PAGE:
BANKED FIRES BLAZE. NO one EVer THANKED him.
(“Those Winter Sundays” by Robert Hayden)
This is an interesting example of rhythm in that the rhythm varies greatly from line to line. The first line is a very straightforward example of trochaic pentameter. After that line, however, there are many shifts in rhythm. The shifts are even more interesting because the first line seems to set up a very standard rhythm. Yet then we see iambs and an example of a spondee, in “cracked hands,” and even sets of three stressed syllables in a row, such as “blueblack cold” and “banked fires blaze” (this more uncommon type of meter is called molossus). The end of this excerpt then returns to a trochaic meter with “No one ever thanked him.” The trochaic lines seem plodding in their straightforward meter and indeed refer to the father’s relentless work, whereas the spondee and molossus examples correspond to the intensity of his work and indeed the most vivid imagery. Hayden uses rhythm brilliantly to suggest the different aspects of the father’s work.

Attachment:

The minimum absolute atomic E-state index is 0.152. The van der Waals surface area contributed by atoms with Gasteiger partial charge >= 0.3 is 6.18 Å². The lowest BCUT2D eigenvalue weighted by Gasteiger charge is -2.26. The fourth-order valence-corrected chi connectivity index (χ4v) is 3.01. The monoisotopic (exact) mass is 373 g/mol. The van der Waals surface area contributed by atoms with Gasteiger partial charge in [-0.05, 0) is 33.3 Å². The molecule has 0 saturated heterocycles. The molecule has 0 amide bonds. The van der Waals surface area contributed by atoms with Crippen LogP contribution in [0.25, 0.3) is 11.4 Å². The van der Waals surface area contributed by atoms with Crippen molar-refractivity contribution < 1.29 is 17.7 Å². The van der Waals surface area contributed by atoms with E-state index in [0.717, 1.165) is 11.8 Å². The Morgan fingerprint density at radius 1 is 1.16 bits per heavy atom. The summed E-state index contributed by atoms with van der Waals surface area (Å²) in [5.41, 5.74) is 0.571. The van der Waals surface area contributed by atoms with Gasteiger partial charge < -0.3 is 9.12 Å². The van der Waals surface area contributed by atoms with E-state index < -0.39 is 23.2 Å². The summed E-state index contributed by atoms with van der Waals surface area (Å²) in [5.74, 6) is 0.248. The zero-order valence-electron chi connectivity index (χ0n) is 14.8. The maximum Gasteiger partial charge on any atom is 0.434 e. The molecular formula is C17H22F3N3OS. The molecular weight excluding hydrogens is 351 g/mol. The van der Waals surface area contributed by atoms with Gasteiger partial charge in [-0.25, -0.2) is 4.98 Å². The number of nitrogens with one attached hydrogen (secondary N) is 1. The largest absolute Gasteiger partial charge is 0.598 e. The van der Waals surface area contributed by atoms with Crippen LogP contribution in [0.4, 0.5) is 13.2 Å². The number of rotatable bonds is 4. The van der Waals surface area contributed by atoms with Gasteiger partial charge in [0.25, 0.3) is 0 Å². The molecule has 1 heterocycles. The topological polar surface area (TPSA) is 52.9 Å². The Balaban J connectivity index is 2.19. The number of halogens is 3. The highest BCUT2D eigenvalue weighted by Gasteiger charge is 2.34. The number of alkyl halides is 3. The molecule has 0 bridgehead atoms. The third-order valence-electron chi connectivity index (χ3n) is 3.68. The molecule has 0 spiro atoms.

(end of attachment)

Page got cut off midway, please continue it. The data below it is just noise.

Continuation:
Test Your Knowledge of Rhythm
1. Which of the following statements is the best rhythm definition, as it applies to literature?
A. Rhythm refers to lines that alternate with one stressed syllable always followed by one unstressed syllable.
B. Rhythm is the pattern of accented and unaccented syllables.
C. Rhythm exists only in poetry and corresponds to the emotion of the poem.
|Answer to Question #1||Show|
Consider the following line from Shakespeare’s “Sonnet 130”:
My mistress’ eyes are nothing like the sun.
Which of the types of meter is present in this line?
|Answer to Question #2||Show|
3. Consider the following quote from Vladimir Nabokov’s novel Lolita:
If a roadside sign said VISIT OUR GIFT SHOP—we had to visit it, had to buy the Indian curios, dolls, copper jewelry, cactus candy. The words “novelties and souvenirs” simply entranced her by their trochaic lilt.
Are the words “novelties and souvenirs” really examples of trochees, as Nabokov implies?
A. Yes. The phrase, taken as a full line, represents trochaic meter: NOvel|TIES and |SOUven|IRS.
B. No. Both words are examples of anapests.
C. No. “Novelties” is an example of a dactyl, while “souvenirs” is an example of anapest.
|Answer to Question #3||Show|